PROJECT_MONADNOCK Session#04: Todd Forsgren “Post-industrial Edens”

Todd Forsgren: Post-industrial Edens

PROJECT_MONADNOCK Session#04:

Todd Forsgren: Post-industrial Edens

The abolition of the Main Crop Seeds Law has put the security of Japanese food at imminent risk. This, combined with a flood of GM produce and the use of harsh agricultural chemicals, has created new limitations to Japan’s food sovereignty and our country’s agricultural system now faces great difficulties. On the other hand, public interest in organically grown food and sustainable farming are rapidly rising worldwide. How then, does the popularity of small-scale community gardens contrast to modern industrial farming, and is it becoming a global phenomenon? Los Angeles-based photographer Todd Forsgren shares his insights into community gardens, as a margin of the landscape which sustainably bridges the natural and the civilized.

Date & Time: June 9 (Sat), 2018. 5:00-7:00pm
Venue: Takashi Arai Studio, Yokohama
Language: English
Admission: 1,000JPY / *Student = Free
Seats: 25
Reservation (Required): Book Now


Post Industrial Edens
Todd Forsgren

Since 2004, I have been photographing urban and community gardens. I’ve traveled widely, with the hopes of creating a globally survey.  Right now you can see portfolios from:

America’s Community Gardens
European Allotment Gardens
Japanese Shimen Noen
Mongolian ‘Tsetserleg’
Cuban Organopónicos

(c) Todd Forsgen (c) Todd Forsgen (c) Todd Forsgen
(c) Todd Forsgren / Courtesy of Artist 

In these seemingly humble spaces I find an enticing edge of our culture: gardens are a formal, conceptual, and practical bridge between today’s cities and the wilderness landscapes of our hunter-gatherer ancestors. Some of these gardens are purely utilitarian, such as the subsistence agriculture tied to maximizing productivity, while others are purely aesthetic, i.e. the urban allotments of the developed world which are often made for leisure. But in these spaces, I have found contexts that seem to redefine expectations in terms of what is urban/rural, public/private, modern/primitive, nature/nurture, and global/local.

The sites I have chosen to photograph often portray horticulture at an intimate scale: found along the margins of human settlement, these patches of earth are normally separated from the surrounding landscape and the observer by a flimsy fence. Land ownership is often tenuous, between our ideas of ‘public space’ and ‘private land.’ I aim to weave together these plots of land around the world as I portray the many stark contrasts I have found in these sites. Through these photographs, I strive to relate the spaces of these gardens to the world beyond the garden’s fence and my photograph’s framing. I hope to depict a world where the natural and the civilized are not thought of as mutually exclusive dichotomies, but as ideas and places that can sustainably coexist.

Ten thousand years ago the stability created by the gardening and agriculture of the Neolithic Revolution allowed for the first cities to be built. Since then, subsistence agriculture has been practiced by most every culture and in extremely diverse climates, from the tropics to the arctic. The methodology used and the produce cultivated vary widely depending on the culture and climate; this ties these spaces to the landscape they are found in and the people that cultivate them. This connection to people and place is what make it a garden.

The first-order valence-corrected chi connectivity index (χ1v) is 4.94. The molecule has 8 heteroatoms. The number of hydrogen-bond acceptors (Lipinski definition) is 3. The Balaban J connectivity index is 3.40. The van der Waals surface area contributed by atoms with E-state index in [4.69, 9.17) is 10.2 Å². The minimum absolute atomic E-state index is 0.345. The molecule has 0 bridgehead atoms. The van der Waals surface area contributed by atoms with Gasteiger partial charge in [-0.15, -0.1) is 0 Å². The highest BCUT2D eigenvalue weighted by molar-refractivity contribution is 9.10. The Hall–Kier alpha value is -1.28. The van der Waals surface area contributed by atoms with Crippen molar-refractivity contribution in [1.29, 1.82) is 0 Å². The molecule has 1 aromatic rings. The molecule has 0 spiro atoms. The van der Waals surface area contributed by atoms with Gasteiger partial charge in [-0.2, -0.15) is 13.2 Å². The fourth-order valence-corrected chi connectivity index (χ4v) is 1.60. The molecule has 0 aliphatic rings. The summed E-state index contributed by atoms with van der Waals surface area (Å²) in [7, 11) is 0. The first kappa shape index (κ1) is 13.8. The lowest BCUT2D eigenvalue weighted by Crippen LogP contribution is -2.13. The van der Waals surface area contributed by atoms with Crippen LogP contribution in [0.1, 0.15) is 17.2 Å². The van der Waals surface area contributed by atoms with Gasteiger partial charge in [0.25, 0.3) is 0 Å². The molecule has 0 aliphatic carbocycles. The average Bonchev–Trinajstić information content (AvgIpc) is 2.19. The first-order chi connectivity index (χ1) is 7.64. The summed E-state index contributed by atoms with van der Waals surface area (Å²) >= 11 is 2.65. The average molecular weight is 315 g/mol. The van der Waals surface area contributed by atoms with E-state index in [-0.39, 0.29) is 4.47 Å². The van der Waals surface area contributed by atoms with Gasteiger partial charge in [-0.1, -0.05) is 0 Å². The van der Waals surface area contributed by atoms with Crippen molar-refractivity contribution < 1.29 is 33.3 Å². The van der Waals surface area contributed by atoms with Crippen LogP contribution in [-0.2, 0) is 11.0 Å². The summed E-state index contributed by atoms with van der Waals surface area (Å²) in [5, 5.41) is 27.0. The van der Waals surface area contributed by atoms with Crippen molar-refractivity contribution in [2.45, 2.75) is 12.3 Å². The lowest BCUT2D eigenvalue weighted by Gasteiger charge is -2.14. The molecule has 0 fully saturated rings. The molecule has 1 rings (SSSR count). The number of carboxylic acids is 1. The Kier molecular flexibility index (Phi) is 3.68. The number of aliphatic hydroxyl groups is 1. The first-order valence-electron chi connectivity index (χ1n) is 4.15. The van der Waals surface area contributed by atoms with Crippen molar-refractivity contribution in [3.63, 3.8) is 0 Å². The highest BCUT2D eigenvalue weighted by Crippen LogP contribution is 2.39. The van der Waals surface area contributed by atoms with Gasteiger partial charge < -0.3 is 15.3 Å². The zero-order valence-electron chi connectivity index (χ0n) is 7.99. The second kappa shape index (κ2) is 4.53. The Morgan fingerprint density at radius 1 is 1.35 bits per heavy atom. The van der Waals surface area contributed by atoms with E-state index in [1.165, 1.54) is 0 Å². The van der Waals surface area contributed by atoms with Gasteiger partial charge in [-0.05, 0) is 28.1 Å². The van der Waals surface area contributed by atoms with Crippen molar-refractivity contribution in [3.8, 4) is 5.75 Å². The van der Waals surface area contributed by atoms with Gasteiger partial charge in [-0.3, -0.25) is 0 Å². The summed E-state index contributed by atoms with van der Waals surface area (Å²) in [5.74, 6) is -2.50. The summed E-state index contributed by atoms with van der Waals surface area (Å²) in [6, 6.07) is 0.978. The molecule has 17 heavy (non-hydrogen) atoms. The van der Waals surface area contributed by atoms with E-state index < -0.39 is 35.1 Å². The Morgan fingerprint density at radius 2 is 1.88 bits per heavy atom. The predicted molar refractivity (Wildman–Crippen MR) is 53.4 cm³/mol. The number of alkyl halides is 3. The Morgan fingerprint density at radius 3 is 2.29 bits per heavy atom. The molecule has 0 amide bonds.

The popularity of these gardens has seen a rapid rise around the world in the early 21st century. Gardeners cite a wide variety of reasons for this, from the practical and economic to the political and philosophical. Globalization, and our increased awareness of abstract global issues, does indeed seem to be linked to an increasing number of people seeking this tangible and intimate connection to the landscape. A renewed interest in self-sufficiency and local/organically grown food is apparent in the developed world. Increasing food prices and shortages have encouraged those in the developing world to grow their own produce. As populations continue to rise and the climate changes, it seems inevitable that such gardening projects will become even more vital and these needs more pressing.

Todd FORSGREN
www.toddforsgren.com

I use photography to examine themes of ecology, environmentalism, and perceptions of landscape while striving to strike a balance between art history and natural history. To do so, I employ a range of photographic approaches, from documentary strategies to experimental techniques.
My photographs have been featured in National Geographic, Slate, Wired, The Guardian, Nature, New Scientist, and TIME’s Lightbox, to name a few. And they’ve been shown at numerous venues, including the Cleveland Museum of Art, Noorderlicht Photography Festival, the Academy Art Museum, the Rotterdam Photo Festival, Koenig & Clinton, Carroll and Sons, Heiner Contemporary, and Jen Bekman Gallery.
Aside from making pictures, I’ve taught at George Washington University’s Corcoran College of Art and Design, Maryland Institute College of Art, Semester at Sea, and St. Mary’s College of Maryland.
I studied biology and visual arts at Bowdoin College and photography at School of the Museum of Fine Arts, Boston and I have a Masters degree from J.E. Purkyně University. I was also an artist-in-residence at the Sitka Center for Art and Ecology, the Artist’s Enclave at I-Park, and Maryland Hall for Creative Arts as well as a Fulbright Fellow in Mongolia.

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PROJECT_MONADNOCK
presented by TAKASHI ARAI STUDIO is a series of random lectures, exhibitions, screenings, talks and performances by cutting-edge artists and other articulates. Resisting against suppression of freedom of thought, and fighting for diversity in our society, we continue listening eagerly and keep speaking out loud.

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